"I think he was thrown into the deep end but as athletes and competitors, you kind of like being thrown into the deep end because that's what you work hard for," Collins said. "He isn't alone, he has great staff and players who have played at the highest level. It's definitely a group effort.

"I have to add, nothing would be possible without ownership. Ownership in the NBA is so important. Joe Lacob has done a phenomenal job with the Golden State Warriors. Also now Joseph Tsai with the Brooklyn Nets. He has told [general manager] Sean Marks, do what you need to do to create this culture and you'll have support. It's just great to see when an organisation, from ownership, to general manager, to team president, head coach, assistant coach and it all falls in line. You're setting yourself up for success."

The Nets have never won a championship since their first NBA season in 1976-77 – a run of 44 consecutive seasons. Byron Scott's team – featuring Jason Kidd, Kenyon Martin and Collins – came close in the early 2000s, but in two appearances in the Finals they were swept by the Lakers and beaten 4-2 by the San Antonio Spurs.

Among active streaks in the league, the Nets have the eighth-longest drought alongside the Denver Nuggets and Indiana Pacers, behind the Sacramento Kings (69). Their rivals, the New York Knicks, have been waiting 47 years.

"The elephant in the room that we're all dealing with [the pandemic]," Collins said. "I can't think of any other part of our country hit harder than New York City. To end this year in the pandemic, if they were to win a championship, it would give so much hope to a lot of people. I lost one of my uncles to COVID recently and he lives in New York. People are still being affected and dying. It would mean a lot just to see the Nets win a championship for the city of New York.

"I think it will be huge if the Nets are able to win. It's all set up because they now have the target on their back with all the All-Stars on their team. Even if they don't get the number one seed, even if they finish at number three or four, which I doubt they will, they will still have the target on their back because they have all those names.

"If they are playing at all cylinders, they have the best chance out of the east. I love what Doc Rivers is doing in Philadelphia and I love the season Joel Embiid was having before injury.

"I'm really looking forward to that Eastern Conference championship between the Nets and 76ers, no disrespect to the others. I think the Nets just have more horses than the other squads."

Steve Nash was "optimistic" NBA MVP candidate James Harden did not suffer a long-term setback as the Brooklyn Nets went top of the Eastern Conference with a win that gave Kyrie Irving cause for concern.

Playing the Houston Rockets, his former team, Harden played only 27 minutes - registering 17 points, eight rebounds and six assists - before succumbing to hamstring tightness.

Irving led the way in his stead, as 31 points and a season-high 12 assists secured a 120-108 victory that moved the Nets ahead of the Philadelphia 76ers at 33-15 in the East.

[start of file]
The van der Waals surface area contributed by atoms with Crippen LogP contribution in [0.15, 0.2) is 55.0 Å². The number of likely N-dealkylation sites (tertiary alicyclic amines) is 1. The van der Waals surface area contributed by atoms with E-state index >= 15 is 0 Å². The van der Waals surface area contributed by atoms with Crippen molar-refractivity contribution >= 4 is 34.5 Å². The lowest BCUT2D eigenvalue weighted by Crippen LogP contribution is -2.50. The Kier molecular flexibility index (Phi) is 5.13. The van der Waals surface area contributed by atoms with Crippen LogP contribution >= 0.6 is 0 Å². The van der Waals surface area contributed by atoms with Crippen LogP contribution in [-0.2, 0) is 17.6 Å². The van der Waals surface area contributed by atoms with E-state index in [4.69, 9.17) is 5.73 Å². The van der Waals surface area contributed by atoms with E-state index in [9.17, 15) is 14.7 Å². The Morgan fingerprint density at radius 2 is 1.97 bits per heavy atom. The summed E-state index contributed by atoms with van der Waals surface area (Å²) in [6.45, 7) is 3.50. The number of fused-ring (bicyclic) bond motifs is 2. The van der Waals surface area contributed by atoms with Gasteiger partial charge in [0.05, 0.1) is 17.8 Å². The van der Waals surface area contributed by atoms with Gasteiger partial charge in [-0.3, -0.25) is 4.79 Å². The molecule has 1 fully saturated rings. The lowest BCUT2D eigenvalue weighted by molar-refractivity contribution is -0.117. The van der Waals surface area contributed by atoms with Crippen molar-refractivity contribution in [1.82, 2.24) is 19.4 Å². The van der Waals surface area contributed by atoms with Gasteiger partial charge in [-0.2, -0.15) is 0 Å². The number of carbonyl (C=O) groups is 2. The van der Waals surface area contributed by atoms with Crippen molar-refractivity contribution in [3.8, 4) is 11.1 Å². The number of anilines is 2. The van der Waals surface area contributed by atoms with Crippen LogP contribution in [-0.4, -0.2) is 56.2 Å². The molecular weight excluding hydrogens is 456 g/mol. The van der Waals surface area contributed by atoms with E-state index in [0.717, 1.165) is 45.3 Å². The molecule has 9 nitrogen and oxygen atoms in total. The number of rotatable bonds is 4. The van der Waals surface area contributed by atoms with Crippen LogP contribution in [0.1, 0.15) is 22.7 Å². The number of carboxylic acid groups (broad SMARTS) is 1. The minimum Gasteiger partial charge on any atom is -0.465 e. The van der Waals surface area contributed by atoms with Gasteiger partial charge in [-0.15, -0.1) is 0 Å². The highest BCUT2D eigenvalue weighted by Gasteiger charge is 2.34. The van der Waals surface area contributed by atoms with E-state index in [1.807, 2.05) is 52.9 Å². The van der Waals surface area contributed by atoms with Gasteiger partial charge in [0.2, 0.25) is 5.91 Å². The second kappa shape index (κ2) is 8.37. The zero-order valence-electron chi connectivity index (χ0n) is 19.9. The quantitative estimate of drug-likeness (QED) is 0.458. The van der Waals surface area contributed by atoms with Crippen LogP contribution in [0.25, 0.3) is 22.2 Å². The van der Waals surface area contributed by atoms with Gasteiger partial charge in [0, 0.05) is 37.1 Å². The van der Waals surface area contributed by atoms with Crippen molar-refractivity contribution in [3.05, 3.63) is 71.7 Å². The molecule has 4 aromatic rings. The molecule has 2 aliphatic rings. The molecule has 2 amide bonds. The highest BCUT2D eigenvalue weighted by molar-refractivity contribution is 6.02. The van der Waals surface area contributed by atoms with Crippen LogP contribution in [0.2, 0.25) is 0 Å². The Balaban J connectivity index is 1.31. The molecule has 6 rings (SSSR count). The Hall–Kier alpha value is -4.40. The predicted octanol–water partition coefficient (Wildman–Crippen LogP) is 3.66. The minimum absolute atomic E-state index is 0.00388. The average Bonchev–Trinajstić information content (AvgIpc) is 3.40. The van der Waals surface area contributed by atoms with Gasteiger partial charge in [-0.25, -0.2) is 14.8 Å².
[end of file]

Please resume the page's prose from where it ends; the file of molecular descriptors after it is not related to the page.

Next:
But with Kevin Durant still out, having played just 19 games this season, Harden's injury prompted some concern.

The nine-time All-Star has averaged 26.1 points, 11.2 assists, 8.9 rebounds and 1.3 steals since moving to Brooklyn in January.

Harden's 11.1 assists on the year, including an initial stretch with the Rockets, lead the league, while an assist rate of 46.2 per cent trails only Russell Westbrook.

The superstar guard has taken an unselfish approach as the Nets aim for a championship, attempting 17.6 field goals per game in 2020-21 - his lowest rate since 2013-14 - and seeing his usage drop to 29.3 per cent, its lowest since the statistic was first tracked.

But Harden has still carried Brooklyn for long stretches while Irving and Durant have sat out, meaning head coach Nash was relieved to relay a major issue was not anticipated.

"We're going to monitor it. We'll see how he feels in the morning," Nash said. "I don't have a lot to tell you.

"We feel optimistic it's not a long-term thing and we'll just monitor it. I haven't spoken to him yet. I came in, addressed the team and then came to speak to you guys.

"I think he told the trainer when he was on the sideline and they went back to look at it and decided that it wasn't worth risking it. We'll just see how he feels in the morning and go from there.

"They just decided it wasn't worth risking him going back out there, but we haven't done any scans. We'll see how he feels in the morning and decide what the next step is."

Harden's problem could mean another reshuffle for a Nets team who, through injuries and trade, have had nine different starting fives this season.

That makes their achievement in reaching the top of the conference even more impressive, according to Nash.

"We're first and foremost really proud of our guys," he said. "They've had a lot thrown at them this year, we've had a lot of different lineups, a tough schedule and a new group - three new groups, in a sense.

"For them to stick together, to continue to pursue what we're asking them to pursue, big picture and in the short term with the details, it's impressive."

But Irving saw cause for concern in the Rockets win as Houston ran out to a 42-29 first-quarter lead before the point guard helped reel them back in.

Slow starts are a theme for Brooklyn, who led only one game through three minutes in the whole of March.

"We're going to get every team's best shot, so that's something that we've come to accept," Irving said.

"We know the game plan that we need to execute and it's up to us to go out and do it at a very high level.

"Sometimes we don't make that choice in the first four minutes or the first five minutes where we get down 18-6 or 18-4 and we're just digging ourselves out of holes on the scoreboard.